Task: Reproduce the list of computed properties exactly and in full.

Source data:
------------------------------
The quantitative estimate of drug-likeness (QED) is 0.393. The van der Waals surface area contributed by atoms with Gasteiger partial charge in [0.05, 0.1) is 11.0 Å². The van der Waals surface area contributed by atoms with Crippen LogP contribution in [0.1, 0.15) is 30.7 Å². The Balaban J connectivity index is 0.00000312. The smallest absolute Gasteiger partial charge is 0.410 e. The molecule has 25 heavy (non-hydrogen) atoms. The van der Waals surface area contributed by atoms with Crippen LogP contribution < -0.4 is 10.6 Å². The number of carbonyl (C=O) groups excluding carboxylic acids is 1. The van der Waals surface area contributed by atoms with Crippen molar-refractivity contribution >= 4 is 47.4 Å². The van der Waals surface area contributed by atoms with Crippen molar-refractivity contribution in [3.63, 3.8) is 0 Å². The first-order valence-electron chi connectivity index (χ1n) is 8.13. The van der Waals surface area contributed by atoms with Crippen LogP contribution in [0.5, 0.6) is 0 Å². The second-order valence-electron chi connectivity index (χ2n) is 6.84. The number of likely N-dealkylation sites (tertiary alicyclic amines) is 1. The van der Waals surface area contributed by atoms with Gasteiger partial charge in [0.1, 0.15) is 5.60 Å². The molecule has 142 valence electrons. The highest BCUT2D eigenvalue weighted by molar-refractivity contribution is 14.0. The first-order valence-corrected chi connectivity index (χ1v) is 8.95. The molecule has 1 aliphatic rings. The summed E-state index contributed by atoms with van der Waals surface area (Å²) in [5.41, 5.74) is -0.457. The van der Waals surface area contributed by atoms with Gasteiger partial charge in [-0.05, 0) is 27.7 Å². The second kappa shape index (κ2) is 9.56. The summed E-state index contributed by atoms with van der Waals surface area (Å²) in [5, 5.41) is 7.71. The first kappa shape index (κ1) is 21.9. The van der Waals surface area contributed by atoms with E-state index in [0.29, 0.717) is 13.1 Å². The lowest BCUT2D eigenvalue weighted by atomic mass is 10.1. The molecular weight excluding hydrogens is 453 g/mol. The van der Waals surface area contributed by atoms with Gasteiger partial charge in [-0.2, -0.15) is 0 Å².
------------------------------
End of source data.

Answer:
The quantitative estimate of drug-likeness (QED) is 0.393. The van der Waals surface area contributed by atoms with Gasteiger partial charge in [0.05, 0.1) is 11.0 Å². The van der Waals surface area contributed by atoms with Crippen LogP contribution in [0.1, 0.15) is 30.7 Å². The Balaban J connectivity index is 0.00000312. The smallest absolute Gasteiger partial charge is 0.410 e. The molecule has 25 heavy (non-hydrogen) atoms. The van der Waals surface area contributed by atoms with Crippen LogP contribution < -0.4 is 10.6 Å². The number of carbonyl (C=O) groups excluding carboxylic acids is 1. The van der Waals surface area contributed by atoms with Crippen molar-refractivity contribution >= 4 is 47.4 Å². The van der Waals surface area contributed by atoms with Crippen molar-refractivity contribution in [3.63, 3.8) is 0 Å². The first-order valence-electron chi connectivity index (χ1n) is 8.13. The van der Waals surface area contributed by atoms with Crippen LogP contribution in [0.5, 0.6) is 0 Å². The second-order valence-electron chi connectivity index (χ2n) is 6.84. The number of likely N-dealkylation sites (tertiary alicyclic amines) is 1. The van der Waals surface area contributed by atoms with Gasteiger partial charge in [0.1, 0.15) is 5.60 Å². The molecule has 142 valence electrons. The highest BCUT2D eigenvalue weighted by molar-refractivity contribution is 14.0. The first-order valence-corrected chi connectivity index (χ1v) is 8.95. The molecule has 1 aliphatic rings. The summed E-state index contributed by atoms with van der Waals surface area (Å²) in [5.41, 5.74) is -0.457. The van der Waals surface area contributed by atoms with Gasteiger partial charge in [-0.05, 0) is 27.7 Å². The second kappa shape index (κ2) is 9.56. The summed E-state index contributed by atoms with van der Waals surface area (Å²) in [5, 5.41) is 7.71. The first kappa shape index (κ1) is 21.9. The van der Waals surface area contributed by atoms with E-state index in [0.29, 0.717) is 13.1 Å². The lowest BCUT2D eigenvalue weighted by atomic mass is 10.1. The molecular weight excluding hydrogens is 453 g/mol. The van der Waals surface area contributed by atoms with Gasteiger partial charge in [-0.2, -0.15) is 0 Å².